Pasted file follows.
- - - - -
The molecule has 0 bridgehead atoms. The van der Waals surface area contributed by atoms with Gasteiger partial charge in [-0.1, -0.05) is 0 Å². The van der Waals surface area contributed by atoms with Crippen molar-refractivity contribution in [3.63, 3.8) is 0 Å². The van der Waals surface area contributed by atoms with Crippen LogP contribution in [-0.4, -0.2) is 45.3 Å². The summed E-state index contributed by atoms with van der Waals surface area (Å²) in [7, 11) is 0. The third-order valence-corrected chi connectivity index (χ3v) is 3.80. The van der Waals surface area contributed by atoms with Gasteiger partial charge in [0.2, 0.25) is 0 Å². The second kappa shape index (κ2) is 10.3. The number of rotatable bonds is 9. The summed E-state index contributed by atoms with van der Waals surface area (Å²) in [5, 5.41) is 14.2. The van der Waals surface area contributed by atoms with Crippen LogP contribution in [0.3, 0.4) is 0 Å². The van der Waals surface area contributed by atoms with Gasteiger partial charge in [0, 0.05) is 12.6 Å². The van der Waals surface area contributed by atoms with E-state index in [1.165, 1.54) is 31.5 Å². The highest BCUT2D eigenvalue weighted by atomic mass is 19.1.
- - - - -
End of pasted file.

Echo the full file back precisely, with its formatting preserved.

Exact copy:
The molecule has 0 bridgehead atoms. The van der Waals surface area contributed by atoms with Gasteiger partial charge in [-0.1, -0.05) is 0 Å². The van der Waals surface area contributed by atoms with Crippen molar-refractivity contribution in [3.63, 3.8) is 0 Å². The van der Waals surface area contributed by atoms with Crippen LogP contribution in [-0.4, -0.2) is 45.3 Å². The summed E-state index contributed by atoms with van der Waals surface area (Å²) in [7, 11) is 0. The third-order valence-corrected chi connectivity index (χ3v) is 3.80. The van der Waals surface area contributed by atoms with Gasteiger partial charge in [0.2, 0.25) is 0 Å². The second kappa shape index (κ2) is 10.3. The number of rotatable bonds is 9. The summed E-state index contributed by atoms with van der Waals surface area (Å²) in [5, 5.41) is 14.2. The van der Waals surface area contributed by atoms with Crippen LogP contribution in [0.3, 0.4) is 0 Å². The van der Waals surface area contributed by atoms with Gasteiger partial charge in [0, 0.05) is 12.6 Å². The van der Waals surface area contributed by atoms with E-state index in [1.165, 1.54) is 31.5 Å². The highest BCUT2D eigenvalue weighted by atomic mass is 19.1.